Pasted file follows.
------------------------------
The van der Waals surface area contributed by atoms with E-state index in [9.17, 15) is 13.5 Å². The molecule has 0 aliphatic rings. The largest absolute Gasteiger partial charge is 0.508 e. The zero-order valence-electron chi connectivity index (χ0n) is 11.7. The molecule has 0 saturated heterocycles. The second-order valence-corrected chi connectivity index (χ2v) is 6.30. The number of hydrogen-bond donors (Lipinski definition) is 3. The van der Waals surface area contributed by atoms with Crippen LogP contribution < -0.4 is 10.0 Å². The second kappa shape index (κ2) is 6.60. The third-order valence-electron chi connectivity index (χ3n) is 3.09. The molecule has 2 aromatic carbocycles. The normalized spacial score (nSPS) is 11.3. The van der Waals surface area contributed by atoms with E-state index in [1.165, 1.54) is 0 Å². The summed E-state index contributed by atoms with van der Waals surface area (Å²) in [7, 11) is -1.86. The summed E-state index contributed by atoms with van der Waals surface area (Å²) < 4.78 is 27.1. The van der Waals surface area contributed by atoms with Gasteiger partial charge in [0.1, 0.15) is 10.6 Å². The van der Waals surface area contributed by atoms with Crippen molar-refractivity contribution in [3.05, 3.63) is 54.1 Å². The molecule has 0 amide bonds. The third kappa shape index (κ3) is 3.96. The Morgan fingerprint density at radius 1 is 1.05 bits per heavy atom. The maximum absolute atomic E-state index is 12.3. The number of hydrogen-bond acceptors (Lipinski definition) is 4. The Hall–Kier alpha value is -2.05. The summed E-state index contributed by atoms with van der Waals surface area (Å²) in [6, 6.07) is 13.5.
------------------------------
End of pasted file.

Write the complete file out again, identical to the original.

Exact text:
The van der Waals surface area contributed by atoms with E-state index in [9.17, 15) is 13.5 Å². The molecule has 0 aliphatic rings. The largest absolute Gasteiger partial charge is 0.508 e. The zero-order valence-electron chi connectivity index (χ0n) is 11.7. The molecule has 0 saturated heterocycles. The second-order valence-corrected chi connectivity index (χ2v) is 6.30. The number of hydrogen-bond donors (Lipinski definition) is 3. The van der Waals surface area contributed by atoms with Crippen LogP contribution < -0.4 is 10.0 Å². The second kappa shape index (κ2) is 6.60. The third-order valence-electron chi connectivity index (χ3n) is 3.09. The molecule has 2 aromatic carbocycles. The normalized spacial score (nSPS) is 11.3. The van der Waals surface area contributed by atoms with E-state index in [1.165, 1.54) is 0 Å². The summed E-state index contributed by atoms with van der Waals surface area (Å²) in [7, 11) is -1.86. The summed E-state index contributed by atoms with van der Waals surface area (Å²) < 4.78 is 27.1. The van der Waals surface area contributed by atoms with Gasteiger partial charge in [0.1, 0.15) is 10.6 Å². The van der Waals surface area contributed by atoms with Crippen molar-refractivity contribution in [3.05, 3.63) is 54.1 Å². The molecule has 0 amide bonds. The third kappa shape index (κ3) is 3.96. The Morgan fingerprint density at radius 1 is 1.05 bits per heavy atom. The maximum absolute atomic E-state index is 12.3. The number of hydrogen-bond acceptors (Lipinski definition) is 4. The Hall–Kier alpha value is -2.05. The summed E-state index contributed by atoms with van der Waals surface area (Å²) in [6, 6.07) is 13.5.